Given that craft beer on this side of the pond has seen double-digit growth almost every year for over ten years, the news that sales of beer in Great Britain has shown positive growth in two consecutive quarters may not not seem like something that’s newsworthy. But this is the first time it’s happened in more than ten years, as pub closures and other factors have had troubling consequences for British beer. The latest figures, released by the British Beer & Pub Association (BBPA), show total beer sales up 0.8% in the 4th quarter of 2013, with off-trade (primarily retail) up 3.9%, although pub sales were down 2.2%.
The Morning Advertiser article also mentions the announcement concurrently that Marston’s will build a new £7 million bottling plant, which the BBPA believes translates to increased confidence on the part of British brewers. The credit for all this good news is thought to be the decision by the UK government’s Chancellor to “cut [the] Beer Duty in last year’s Budget,” meaning lower taxes on breweries. According to the BBPA’s Chief Executive, Brigid Simmonds. “These figures demonstrate that cutting beer duty helps increase beer sales, stimulates industry investment and saves jobs. We hope the Chancellor takes note and freezes beer duty in his next Budget to give a further boost to British beer and pubs.”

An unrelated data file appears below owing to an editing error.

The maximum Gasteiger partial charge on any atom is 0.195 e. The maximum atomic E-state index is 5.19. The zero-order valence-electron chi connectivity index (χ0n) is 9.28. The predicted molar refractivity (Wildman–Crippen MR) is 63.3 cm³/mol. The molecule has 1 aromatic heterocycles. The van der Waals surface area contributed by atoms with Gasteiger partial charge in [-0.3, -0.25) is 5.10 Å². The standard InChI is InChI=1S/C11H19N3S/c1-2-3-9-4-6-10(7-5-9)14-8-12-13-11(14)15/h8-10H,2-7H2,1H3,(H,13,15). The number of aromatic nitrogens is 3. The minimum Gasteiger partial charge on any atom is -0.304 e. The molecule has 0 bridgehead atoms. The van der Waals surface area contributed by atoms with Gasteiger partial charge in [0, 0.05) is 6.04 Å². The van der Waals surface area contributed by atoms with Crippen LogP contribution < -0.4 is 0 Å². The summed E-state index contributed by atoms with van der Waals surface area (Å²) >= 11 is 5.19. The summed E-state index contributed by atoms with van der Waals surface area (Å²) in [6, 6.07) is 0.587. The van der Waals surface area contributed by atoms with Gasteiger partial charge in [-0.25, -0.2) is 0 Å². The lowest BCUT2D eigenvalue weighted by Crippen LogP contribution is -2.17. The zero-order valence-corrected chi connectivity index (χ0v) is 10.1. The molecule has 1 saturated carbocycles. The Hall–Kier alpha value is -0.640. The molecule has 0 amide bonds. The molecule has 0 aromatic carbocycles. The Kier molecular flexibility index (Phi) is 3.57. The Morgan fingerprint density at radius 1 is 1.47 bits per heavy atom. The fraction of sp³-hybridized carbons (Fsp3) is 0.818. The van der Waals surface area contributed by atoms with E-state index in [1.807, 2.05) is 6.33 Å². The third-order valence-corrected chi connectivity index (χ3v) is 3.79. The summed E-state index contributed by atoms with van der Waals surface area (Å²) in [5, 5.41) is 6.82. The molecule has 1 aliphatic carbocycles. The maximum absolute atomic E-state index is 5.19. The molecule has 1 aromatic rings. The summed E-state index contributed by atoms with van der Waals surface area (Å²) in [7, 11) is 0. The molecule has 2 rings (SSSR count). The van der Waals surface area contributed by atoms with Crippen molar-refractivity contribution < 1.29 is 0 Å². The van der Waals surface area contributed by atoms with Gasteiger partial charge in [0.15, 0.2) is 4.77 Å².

This is important on our side of the world because there are currently two bills before Congress with the same goal, to lower the excise tax of beer to stimulate our economy and create jobs in the brewing industry and related support industries here, too. That it appears to have worked in Great Britain is a promising development that may make it more attractive to legislators in justifying the tax cut.